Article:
Wednesday, August 31, 2016

Women's Equality Day

Me, as Dick Cheney

Activism is in my blood. Really. And along the female line on my mother's side – the Campbell/Schindlers. It began for me with feminism, but I was steeped in that so early that I didn't even know to call it “activism.” It was simply what I learned at my mother's knee. 

My mother, Claire Schindler Collier, a born feminist

When the Feminist Movement came along in the early 70's, I wondered what all the fuss was about. Didn't everyone know that stuff? Of course, I had more to learn, but youth often thinks it knows everything.

Julia and Ellen, more activists in the family

Last weekend The Sonoma County Commission on the Status of Women held a public event for Women's Equality Day. It was all about getting women to not only vote, but to run for office. It was not very well-attended (what's new?) and there were few men. Susan Chunco and I were tabling for the Green Party and our female presidential candidate, Jill Stein. The Green Party has run a woman for president in the last three elections!

Jill Stein for President, Green Party

The gathering gave me an opportunity to share the activist/feminist history of my family. At some point during the 1870's, my great-great-grandmother, Rachel Hutchinson Campbell (born in Scotland) took two of her daughters to hear Henry Ward Beecher. He was an abolitionist, who also supported women's suffrage and temperance, as well as being the brother of Harriet Beecher Stowe. Rachel was there because she was a supporter of the temperance movement. It was primarily a women-led movement because drunk men make very poor husbands!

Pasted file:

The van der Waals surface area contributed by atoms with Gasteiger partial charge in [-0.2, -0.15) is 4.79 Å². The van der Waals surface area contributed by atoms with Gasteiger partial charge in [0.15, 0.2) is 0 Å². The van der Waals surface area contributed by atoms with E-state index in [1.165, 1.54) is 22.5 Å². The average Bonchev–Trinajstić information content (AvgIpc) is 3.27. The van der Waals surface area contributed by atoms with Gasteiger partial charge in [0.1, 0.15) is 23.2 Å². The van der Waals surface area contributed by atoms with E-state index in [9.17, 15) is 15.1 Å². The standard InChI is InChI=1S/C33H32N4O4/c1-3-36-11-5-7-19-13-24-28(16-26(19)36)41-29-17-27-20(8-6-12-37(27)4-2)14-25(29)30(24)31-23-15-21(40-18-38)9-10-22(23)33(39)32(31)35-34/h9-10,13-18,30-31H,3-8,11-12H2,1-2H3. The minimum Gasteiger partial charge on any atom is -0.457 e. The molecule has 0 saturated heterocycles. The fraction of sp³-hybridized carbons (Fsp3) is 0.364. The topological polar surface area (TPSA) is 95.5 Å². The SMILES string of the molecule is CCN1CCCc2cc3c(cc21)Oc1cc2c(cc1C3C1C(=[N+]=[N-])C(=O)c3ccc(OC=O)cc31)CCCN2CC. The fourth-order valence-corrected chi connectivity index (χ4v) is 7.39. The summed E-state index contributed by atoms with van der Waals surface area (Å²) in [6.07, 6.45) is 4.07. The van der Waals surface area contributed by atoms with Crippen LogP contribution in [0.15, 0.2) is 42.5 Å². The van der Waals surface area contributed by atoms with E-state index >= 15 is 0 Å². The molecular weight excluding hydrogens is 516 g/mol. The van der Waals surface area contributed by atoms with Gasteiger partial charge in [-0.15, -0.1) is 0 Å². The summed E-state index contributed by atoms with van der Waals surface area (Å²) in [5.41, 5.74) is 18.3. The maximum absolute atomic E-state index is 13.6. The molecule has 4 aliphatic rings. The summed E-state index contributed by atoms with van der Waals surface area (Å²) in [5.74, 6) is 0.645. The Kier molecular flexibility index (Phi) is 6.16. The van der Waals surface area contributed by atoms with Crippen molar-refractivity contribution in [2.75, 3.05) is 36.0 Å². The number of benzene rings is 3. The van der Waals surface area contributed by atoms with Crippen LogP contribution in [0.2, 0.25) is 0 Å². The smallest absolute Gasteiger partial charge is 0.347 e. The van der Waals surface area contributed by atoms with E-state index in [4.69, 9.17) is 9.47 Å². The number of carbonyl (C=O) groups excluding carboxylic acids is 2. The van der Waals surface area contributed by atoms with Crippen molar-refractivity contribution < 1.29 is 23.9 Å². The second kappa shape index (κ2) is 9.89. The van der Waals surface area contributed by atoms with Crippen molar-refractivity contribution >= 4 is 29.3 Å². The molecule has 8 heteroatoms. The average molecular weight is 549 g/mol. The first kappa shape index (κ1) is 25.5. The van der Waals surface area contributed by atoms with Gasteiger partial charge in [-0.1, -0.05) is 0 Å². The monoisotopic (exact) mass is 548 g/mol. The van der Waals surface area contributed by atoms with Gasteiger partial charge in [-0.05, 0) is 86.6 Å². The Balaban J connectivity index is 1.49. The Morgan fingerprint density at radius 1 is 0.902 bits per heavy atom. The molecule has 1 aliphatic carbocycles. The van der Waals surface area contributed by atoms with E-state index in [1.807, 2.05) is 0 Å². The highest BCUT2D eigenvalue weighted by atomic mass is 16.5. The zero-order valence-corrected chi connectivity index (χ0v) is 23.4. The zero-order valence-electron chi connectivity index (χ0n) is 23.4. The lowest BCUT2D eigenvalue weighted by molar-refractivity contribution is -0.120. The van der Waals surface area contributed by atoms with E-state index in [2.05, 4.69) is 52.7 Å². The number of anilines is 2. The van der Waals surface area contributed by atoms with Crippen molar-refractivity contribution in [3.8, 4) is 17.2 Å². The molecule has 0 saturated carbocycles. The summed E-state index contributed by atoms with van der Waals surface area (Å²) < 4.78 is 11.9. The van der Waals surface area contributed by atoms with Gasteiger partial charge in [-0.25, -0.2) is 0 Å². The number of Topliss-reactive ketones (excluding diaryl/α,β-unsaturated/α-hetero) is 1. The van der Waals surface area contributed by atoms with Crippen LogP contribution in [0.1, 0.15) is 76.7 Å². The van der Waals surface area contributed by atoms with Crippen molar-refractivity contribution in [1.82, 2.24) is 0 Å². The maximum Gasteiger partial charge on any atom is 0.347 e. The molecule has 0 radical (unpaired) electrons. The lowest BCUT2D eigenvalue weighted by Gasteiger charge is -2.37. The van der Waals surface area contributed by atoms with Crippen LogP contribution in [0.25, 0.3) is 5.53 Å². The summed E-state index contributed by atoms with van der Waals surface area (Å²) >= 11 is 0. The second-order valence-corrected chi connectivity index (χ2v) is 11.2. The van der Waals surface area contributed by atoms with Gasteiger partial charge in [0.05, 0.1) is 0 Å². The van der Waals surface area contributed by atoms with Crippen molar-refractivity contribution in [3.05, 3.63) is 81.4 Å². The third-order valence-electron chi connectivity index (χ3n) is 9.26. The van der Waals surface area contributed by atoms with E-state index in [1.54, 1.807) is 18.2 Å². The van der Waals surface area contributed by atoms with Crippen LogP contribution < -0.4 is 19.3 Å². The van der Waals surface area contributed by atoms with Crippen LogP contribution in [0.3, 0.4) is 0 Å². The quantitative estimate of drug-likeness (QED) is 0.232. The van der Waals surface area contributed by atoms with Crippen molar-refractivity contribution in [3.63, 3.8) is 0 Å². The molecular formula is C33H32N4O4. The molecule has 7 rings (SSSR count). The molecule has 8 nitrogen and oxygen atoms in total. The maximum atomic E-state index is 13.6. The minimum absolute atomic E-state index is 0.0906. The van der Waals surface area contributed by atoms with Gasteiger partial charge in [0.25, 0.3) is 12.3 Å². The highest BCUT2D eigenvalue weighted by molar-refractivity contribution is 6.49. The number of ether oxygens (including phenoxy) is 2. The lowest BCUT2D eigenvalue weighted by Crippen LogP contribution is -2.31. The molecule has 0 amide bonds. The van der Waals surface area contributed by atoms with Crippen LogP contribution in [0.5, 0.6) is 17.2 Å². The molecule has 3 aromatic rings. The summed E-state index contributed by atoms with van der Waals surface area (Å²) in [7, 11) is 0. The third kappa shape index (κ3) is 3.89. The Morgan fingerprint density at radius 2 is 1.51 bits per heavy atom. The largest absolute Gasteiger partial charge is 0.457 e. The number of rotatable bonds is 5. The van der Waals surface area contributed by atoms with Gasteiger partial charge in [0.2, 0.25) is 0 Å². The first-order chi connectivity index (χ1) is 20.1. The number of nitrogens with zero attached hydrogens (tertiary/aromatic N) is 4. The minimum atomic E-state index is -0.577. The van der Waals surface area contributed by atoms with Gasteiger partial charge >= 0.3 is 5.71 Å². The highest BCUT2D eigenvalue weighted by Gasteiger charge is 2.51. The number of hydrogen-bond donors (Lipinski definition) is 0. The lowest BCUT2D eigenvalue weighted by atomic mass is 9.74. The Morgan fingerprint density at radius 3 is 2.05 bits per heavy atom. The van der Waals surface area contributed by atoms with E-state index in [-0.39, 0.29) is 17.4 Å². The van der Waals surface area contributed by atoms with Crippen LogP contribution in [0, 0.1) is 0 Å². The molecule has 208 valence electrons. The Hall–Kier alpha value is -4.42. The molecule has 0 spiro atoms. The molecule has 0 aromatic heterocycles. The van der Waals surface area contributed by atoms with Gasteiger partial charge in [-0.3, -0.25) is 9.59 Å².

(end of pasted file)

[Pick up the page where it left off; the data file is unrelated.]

Rachel Hutchinson Campbell

Her daughter, my great-grandmother Isabelle, was so taken with Beecher's talk that she, along with her sister, followed him back to his hotel and engaged him in conversation for a couple of hours in the lobby. And thus, a suffragist was born!

Saturday's event was the perfect opportunity to pull out my blow-up of Isabelle Campbell Schindler marching with other suffragists in Connecticut (photo undated). She was the hit of the day. Many women had their pictures taken posing with the suffragists – after all, Women's Equality Day was made possible by their struggle. The Press Democrat sent a reporter and he took our picture and that's what made it into the Sunday paper to illustrate the event.

Here's the link to the article and photo:

You can tell from my blog and from my Facebook page that I love to take photographs and have an immense collection of my work. I come by it honestly because my family has a huge collection of family photographs – more on my mother's side, but plenty on both. The earliest portrait of my great-grandmother Isabelle was taken during the Civil War. Her older (immigrant!) brothers fought in the war. One of them earned the Medal of Honor for action at the Battle of Vicksburg. (I have ancestors on both sides in this war.)

Isabelle during the Civil War

Before marrying, Isabelle was a teacher. She went on to become a speaker for the Suffrage Movement – in addition to raising seven children (two others died in infancy) all across the country because her Unitarian minister husband, John, moved them a lot. She was a much loved mother judging by the writings by her children that I have. They called her “Mumpsie.”